Chris Sale received some good and bad news Monday afternoon.
The good news is that the Boston Red Sox ace didn’t need Tommy John surgery on his left elbow. The bad news, however, is that he will be shut down for four-to-six weeks following a PRP injection from Dr. James Andrews, essentially making a return to the mound this season next to impossible.
Sale was confident in being ready for 2020, and said during his appearance on WEEI’s “Ordway, Merloni and Fauria” Wednesday as part of the WEEI/NESN Jimmy Fund Radio-Telethon that he’s in a great position for someone who was on the receiving end of some not-so-great news.
“I’m obviously relying on a lot of people to get me through this,” he said. “I’ve said it million times, I’m not a trainer, I’m not a doctor … I’m a baseball player, I’m a pitcher. I know the people I have in my corner are going to push me in the right direction. … We’ve got everything at our fingertips in terms of recovery tools, tactics, shoulder programs, things like that. I’m in as good of a spot as you can possibly be in with getting some bad news.”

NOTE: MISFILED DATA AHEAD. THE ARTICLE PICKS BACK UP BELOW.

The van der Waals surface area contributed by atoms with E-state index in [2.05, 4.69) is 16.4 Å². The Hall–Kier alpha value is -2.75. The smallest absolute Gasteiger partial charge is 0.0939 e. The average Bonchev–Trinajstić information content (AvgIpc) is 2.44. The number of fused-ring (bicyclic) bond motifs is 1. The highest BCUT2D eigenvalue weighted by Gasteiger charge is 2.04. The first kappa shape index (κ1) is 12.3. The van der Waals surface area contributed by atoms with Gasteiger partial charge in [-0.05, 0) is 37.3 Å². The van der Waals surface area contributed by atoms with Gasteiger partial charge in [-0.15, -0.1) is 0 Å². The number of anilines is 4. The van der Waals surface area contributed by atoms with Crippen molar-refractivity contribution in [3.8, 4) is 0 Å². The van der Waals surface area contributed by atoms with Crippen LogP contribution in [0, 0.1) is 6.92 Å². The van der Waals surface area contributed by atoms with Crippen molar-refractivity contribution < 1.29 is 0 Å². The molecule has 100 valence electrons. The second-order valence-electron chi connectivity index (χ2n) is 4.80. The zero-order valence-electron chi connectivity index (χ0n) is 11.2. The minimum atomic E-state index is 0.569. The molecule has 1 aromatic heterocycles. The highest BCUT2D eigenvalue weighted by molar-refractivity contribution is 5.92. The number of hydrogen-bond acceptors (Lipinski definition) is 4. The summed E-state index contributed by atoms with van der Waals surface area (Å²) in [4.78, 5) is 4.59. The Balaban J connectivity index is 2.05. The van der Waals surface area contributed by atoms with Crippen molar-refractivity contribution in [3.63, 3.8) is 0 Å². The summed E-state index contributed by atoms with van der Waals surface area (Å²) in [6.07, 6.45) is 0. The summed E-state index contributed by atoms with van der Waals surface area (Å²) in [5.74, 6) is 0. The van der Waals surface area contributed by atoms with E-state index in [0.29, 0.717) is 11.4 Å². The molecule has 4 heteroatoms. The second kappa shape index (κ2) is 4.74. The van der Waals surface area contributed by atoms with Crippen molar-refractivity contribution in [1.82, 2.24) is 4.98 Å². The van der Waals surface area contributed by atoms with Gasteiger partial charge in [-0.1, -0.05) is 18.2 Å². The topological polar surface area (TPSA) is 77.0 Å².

During a time in the season when the Red Sox are “all hands on deck,” Sale revealed it “sucks” to not be able to help his team during such a crucial stretch.
“No hands on deck for me. It sucks,” he said. “I think if you speak to any athlete that takes pride in what they do, they want to be on the field. Thats number one — manning the shift. … When you sign up to do something, whatever it is you sign up to do … you want to do it to the best of your ability and you want to be there. Showing up is more than half the battle in this game and for parts of the last two seasons I haven’t been able to do that. I can’t change the anatomy of my body. I can’t fix these things. But it’s up to me to work hard through all this and see this process through and do what I can to get back not only as soon as possible, but as healthy as possible and be able to finish this out through and through.”
Sale statistically was having the worst year of his career in 2019 with a 6-11 record and 4.40 ERA. And while it’s a blow to the rotation, knowing he will be 100 percent in 2020 is better than the recovery time of Tommy John surgery.
Check out Sale’s full interview below:
Thumbnail photo via Bob DeChiara/USA TODAY Sports Images